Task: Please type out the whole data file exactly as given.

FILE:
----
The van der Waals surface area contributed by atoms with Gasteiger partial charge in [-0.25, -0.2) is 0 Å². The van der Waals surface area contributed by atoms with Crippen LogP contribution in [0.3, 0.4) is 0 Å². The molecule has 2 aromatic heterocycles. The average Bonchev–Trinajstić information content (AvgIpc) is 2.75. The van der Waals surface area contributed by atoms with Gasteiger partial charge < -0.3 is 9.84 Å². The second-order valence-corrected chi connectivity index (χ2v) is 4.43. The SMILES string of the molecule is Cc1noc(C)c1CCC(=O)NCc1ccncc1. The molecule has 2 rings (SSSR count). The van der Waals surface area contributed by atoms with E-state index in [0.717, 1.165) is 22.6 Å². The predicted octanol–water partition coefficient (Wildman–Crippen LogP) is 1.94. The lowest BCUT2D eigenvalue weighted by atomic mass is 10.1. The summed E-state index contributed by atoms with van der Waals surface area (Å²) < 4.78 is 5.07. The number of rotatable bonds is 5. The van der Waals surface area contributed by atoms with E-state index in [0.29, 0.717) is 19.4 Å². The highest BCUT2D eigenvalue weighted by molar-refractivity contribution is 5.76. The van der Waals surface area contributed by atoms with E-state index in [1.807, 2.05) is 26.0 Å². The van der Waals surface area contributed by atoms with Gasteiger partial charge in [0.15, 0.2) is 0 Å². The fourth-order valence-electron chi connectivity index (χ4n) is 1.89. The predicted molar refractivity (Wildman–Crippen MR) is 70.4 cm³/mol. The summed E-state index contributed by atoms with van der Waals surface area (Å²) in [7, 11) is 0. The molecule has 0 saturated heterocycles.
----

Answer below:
The van der Waals surface area contributed by atoms with Gasteiger partial charge in [-0.25, -0.2) is 0 Å². The van der Waals surface area contributed by atoms with Crippen LogP contribution in [0.3, 0.4) is 0 Å². The molecule has 2 aromatic heterocycles. The average Bonchev–Trinajstić information content (AvgIpc) is 2.75. The van der Waals surface area contributed by atoms with Gasteiger partial charge < -0.3 is 9.84 Å². The second-order valence-corrected chi connectivity index (χ2v) is 4.43. The SMILES string of the molecule is Cc1noc(C)c1CCC(=O)NCc1ccncc1. The molecule has 2 rings (SSSR count). The van der Waals surface area contributed by atoms with E-state index in [0.717, 1.165) is 22.6 Å². The predicted octanol–water partition coefficient (Wildman–Crippen LogP) is 1.94. The lowest BCUT2D eigenvalue weighted by atomic mass is 10.1. The summed E-state index contributed by atoms with van der Waals surface area (Å²) < 4.78 is 5.07. The number of rotatable bonds is 5. The van der Waals surface area contributed by atoms with E-state index in [0.29, 0.717) is 19.4 Å². The highest BCUT2D eigenvalue weighted by molar-refractivity contribution is 5.76. The van der Waals surface area contributed by atoms with E-state index in [1.807, 2.05) is 26.0 Å². The van der Waals surface area contributed by atoms with Gasteiger partial charge in [0.15, 0.2) is 0 Å². The fourth-order valence-electron chi connectivity index (χ4n) is 1.89. The predicted molar refractivity (Wildman–Crippen MR) is 70.4 cm³/mol. The summed E-state index contributed by atoms with van der Waals surface area (Å²) in [7, 11) is 0. The molecule has 0 saturated heterocycles.